Porsche has equipped its new 911 GT3 RS with a 4.0-litre version of its naturally aspirated six-cylinder boxer engine boasting the same 493bhp as the similarly configured unit used by its predecessor, but with an additional 15lb ft at 384lb ft.
Unveiled at the Geneva show, prior to going on sale in the UK in May at a price of £131,296, the pared-down road racer is based on the latest 911 GT3.
The GT3 RS is clothed in a modified aluminium body borrowed from the 911 Turbo. In order to save weight and lower the centre of gravity, it has a new magnesium roof structure and a bonnet and engine lid fashioned from carbonfibre-reinforced plastic.
The bonnet and roof each feature a 30cm-wide indent down their centre line in a look reminiscent of that seen on earlier air-cooled 911s. The engine lid has additional cooling elements and an integrated ducktail-style spoiler aimed at increasing downforce at speed.
The aerodynamic package also includes a prominent splitter element, modified front wings with integrated air ducts to lower the pressure in the wheel house and reduce front axle lift, and a large, adjustable rear wing.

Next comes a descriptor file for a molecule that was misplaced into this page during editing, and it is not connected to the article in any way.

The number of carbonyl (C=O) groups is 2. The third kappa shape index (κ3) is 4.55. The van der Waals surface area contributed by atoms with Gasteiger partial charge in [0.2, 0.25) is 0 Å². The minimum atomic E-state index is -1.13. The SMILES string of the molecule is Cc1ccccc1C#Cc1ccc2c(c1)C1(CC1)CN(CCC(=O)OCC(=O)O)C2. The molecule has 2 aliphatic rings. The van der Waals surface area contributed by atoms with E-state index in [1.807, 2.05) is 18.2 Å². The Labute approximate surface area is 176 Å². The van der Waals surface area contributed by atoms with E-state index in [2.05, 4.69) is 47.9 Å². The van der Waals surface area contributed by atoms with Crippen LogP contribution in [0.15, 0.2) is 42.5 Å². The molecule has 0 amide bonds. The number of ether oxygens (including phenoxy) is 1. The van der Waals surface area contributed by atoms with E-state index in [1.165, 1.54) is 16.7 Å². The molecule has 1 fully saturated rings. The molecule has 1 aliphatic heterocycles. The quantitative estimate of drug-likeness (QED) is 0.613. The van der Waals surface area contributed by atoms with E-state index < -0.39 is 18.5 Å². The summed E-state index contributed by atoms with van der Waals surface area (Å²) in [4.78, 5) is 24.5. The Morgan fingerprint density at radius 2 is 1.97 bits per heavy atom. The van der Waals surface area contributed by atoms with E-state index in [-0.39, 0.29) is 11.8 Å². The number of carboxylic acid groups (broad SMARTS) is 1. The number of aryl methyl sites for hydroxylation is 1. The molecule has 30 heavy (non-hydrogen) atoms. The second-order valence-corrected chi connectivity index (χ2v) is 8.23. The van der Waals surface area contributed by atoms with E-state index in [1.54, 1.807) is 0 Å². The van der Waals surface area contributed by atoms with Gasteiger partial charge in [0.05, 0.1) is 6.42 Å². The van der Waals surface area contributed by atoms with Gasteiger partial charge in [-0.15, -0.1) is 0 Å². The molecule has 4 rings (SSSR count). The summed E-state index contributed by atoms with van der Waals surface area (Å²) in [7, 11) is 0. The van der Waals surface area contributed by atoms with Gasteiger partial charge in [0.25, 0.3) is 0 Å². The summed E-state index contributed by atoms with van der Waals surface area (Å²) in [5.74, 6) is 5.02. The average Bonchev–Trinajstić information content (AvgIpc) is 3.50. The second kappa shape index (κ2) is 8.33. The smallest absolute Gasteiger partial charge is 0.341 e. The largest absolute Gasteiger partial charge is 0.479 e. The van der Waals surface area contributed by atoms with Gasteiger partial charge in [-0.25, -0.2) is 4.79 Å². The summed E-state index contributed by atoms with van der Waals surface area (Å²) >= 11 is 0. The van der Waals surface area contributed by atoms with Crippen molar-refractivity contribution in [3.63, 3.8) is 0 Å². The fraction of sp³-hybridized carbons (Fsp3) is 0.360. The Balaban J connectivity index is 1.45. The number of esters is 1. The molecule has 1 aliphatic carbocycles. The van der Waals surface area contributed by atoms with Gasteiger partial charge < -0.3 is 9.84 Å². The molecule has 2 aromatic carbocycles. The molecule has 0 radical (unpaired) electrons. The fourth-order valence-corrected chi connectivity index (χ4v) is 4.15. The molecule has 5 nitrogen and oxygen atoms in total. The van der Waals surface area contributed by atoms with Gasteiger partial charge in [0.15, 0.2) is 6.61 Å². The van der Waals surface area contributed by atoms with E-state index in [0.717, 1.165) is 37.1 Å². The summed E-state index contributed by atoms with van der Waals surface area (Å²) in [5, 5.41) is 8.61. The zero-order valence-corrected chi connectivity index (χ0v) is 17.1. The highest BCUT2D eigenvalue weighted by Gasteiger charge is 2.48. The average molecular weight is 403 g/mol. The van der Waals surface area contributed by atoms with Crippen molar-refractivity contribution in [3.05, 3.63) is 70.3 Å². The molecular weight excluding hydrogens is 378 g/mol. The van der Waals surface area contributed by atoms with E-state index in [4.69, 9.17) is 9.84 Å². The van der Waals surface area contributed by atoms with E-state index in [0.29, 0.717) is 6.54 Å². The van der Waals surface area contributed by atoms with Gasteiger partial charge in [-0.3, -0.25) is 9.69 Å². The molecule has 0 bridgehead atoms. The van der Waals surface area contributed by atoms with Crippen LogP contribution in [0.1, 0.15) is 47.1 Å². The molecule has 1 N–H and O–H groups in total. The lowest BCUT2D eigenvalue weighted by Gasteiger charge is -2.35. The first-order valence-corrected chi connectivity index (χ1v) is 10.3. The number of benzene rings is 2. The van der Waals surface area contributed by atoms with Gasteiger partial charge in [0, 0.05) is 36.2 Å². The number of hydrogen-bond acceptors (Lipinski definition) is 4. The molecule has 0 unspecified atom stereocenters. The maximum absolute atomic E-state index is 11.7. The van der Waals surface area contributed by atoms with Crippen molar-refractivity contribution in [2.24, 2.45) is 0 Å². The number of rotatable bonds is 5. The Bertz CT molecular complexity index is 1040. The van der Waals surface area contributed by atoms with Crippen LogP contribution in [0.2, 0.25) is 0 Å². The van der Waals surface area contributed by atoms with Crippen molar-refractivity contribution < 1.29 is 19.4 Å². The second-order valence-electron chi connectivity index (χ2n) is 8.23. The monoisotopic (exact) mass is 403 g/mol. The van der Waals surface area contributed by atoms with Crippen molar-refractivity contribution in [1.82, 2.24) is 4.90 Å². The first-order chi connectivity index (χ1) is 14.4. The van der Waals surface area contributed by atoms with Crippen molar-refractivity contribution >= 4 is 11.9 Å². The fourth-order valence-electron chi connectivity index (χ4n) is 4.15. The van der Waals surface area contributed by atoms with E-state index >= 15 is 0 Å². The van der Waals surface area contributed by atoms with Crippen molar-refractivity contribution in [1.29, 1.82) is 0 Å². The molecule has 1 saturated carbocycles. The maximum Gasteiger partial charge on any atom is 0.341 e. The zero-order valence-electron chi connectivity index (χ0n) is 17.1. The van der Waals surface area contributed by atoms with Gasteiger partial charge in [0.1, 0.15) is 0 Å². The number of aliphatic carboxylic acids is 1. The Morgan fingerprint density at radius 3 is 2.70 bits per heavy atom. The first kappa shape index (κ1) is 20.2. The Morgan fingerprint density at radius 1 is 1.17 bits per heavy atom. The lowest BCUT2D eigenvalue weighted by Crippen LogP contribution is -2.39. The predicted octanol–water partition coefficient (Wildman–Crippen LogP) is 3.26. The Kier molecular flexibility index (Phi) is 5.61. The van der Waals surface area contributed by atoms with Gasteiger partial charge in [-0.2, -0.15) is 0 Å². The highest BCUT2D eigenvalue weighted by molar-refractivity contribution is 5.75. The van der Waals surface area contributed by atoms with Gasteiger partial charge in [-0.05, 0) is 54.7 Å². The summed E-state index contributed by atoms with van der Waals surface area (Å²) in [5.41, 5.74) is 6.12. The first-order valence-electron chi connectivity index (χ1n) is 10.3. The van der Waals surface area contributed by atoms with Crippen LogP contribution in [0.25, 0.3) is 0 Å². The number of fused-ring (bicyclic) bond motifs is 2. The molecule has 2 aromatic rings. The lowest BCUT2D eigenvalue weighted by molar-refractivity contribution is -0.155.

Despite the adoption of the wider 911 Turbo’s bodyshell, the 911 GT3 RS’s kerb weight of 1420kg — 10kg under that of the standard 911 GT3 — endows it with a power-to-weight ratio of 347bhp per tonne. This gives it a claimed 0-62mph time of 3.3sec — 0.6sec faster than the old 911 GT3 RS — and a 0-124mph time of 10.9sec.
Top speed varies according to the amount of downforce dialled into the rear wing, although Porsche officials suggest it will crack 200mph in low-downforce guise.
Details of the extent of the changes made to the 4.0-litre engine used by 911 GT3 RS remain under wraps, although its 493bhp and 384lb ft are 25bhp and 60lb ft more than that produced by the 3.8-litre powerplant found in its standard sibling, making it the most powerful naturally aspirated engine yet to be fitted to a road-going version of the iconic 911.
Drive is sent to the rear wheels through a reworked seven-speed dual-clutch automatic gearbox and fully variable locking differential with an integrated torque vectoring function.
Porsche claims the new 911 GT3 RS is capable of lapping the Nürburgring in just 7min 20sec.
In the meantime, Porsche is also working on a brand-new supercar to compete with the likes of the Ferrari 488 GTB and McLaren 675LT. Wolfgang Hatz, head of research and development at Porsche, has said it will be ready by the end of the decade “at the latest”.